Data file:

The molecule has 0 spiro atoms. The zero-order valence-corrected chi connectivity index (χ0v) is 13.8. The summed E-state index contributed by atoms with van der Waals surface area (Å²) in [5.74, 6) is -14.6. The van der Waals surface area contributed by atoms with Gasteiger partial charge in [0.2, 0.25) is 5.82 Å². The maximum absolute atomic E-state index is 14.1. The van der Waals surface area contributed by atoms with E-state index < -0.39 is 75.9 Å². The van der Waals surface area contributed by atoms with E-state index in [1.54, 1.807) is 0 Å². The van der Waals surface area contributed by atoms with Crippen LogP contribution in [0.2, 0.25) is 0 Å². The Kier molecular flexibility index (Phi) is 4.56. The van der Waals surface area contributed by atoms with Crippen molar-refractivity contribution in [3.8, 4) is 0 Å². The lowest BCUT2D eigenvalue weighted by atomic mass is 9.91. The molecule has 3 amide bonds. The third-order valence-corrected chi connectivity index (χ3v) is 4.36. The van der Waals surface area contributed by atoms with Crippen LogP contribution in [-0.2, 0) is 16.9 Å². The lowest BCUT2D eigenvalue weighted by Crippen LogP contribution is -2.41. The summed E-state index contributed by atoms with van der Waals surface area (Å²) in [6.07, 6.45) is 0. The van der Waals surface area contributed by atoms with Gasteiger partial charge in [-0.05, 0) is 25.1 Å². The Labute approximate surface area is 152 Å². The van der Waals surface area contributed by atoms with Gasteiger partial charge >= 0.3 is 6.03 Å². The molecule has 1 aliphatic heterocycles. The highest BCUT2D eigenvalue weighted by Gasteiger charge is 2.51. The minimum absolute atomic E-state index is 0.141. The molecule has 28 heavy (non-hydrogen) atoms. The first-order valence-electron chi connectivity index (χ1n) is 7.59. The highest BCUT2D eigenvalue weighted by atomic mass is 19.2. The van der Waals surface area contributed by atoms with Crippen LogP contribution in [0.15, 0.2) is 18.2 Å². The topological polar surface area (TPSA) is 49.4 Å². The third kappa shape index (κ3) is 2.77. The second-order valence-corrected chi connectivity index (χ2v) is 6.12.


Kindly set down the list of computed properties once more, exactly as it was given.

The molecule has 0 spiro atoms. The zero-order valence-corrected chi connectivity index (χ0v) is 13.8. The summed E-state index contributed by atoms with van der Waals surface area (Å²) in [5.74, 6) is -14.6. The van der Waals surface area contributed by atoms with Gasteiger partial charge in [0.2, 0.25) is 5.82 Å². The maximum absolute atomic E-state index is 14.1. The van der Waals surface area contributed by atoms with E-state index < -0.39 is 75.9 Å². The van der Waals surface area contributed by atoms with E-state index in [1.54, 1.807) is 0 Å². The van der Waals surface area contributed by atoms with Crippen LogP contribution in [0.2, 0.25) is 0 Å². The Kier molecular flexibility index (Phi) is 4.56. The van der Waals surface area contributed by atoms with Crippen molar-refractivity contribution in [3.8, 4) is 0 Å². The lowest BCUT2D eigenvalue weighted by atomic mass is 9.91. The molecule has 3 amide bonds. The third-order valence-corrected chi connectivity index (χ3v) is 4.36. The van der Waals surface area contributed by atoms with Crippen LogP contribution in [-0.2, 0) is 16.9 Å². The lowest BCUT2D eigenvalue weighted by Crippen LogP contribution is -2.41. The summed E-state index contributed by atoms with van der Waals surface area (Å²) in [6.07, 6.45) is 0. The van der Waals surface area contributed by atoms with Gasteiger partial charge in [-0.05, 0) is 25.1 Å². The Labute approximate surface area is 152 Å². The van der Waals surface area contributed by atoms with Gasteiger partial charge >= 0.3 is 6.03 Å². The molecule has 1 aliphatic heterocycles. The highest BCUT2D eigenvalue weighted by Gasteiger charge is 2.51. The minimum absolute atomic E-state index is 0.141. The molecule has 28 heavy (non-hydrogen) atoms. The first-order valence-electron chi connectivity index (χ1n) is 7.59. The highest BCUT2D eigenvalue weighted by atomic mass is 19.2. The van der Waals surface area contributed by atoms with Crippen LogP contribution in [0.15, 0.2) is 18.2 Å². The topological polar surface area (TPSA) is 49.4 Å². The third kappa shape index (κ3) is 2.77. The second-order valence-corrected chi connectivity index (χ2v) is 6.12.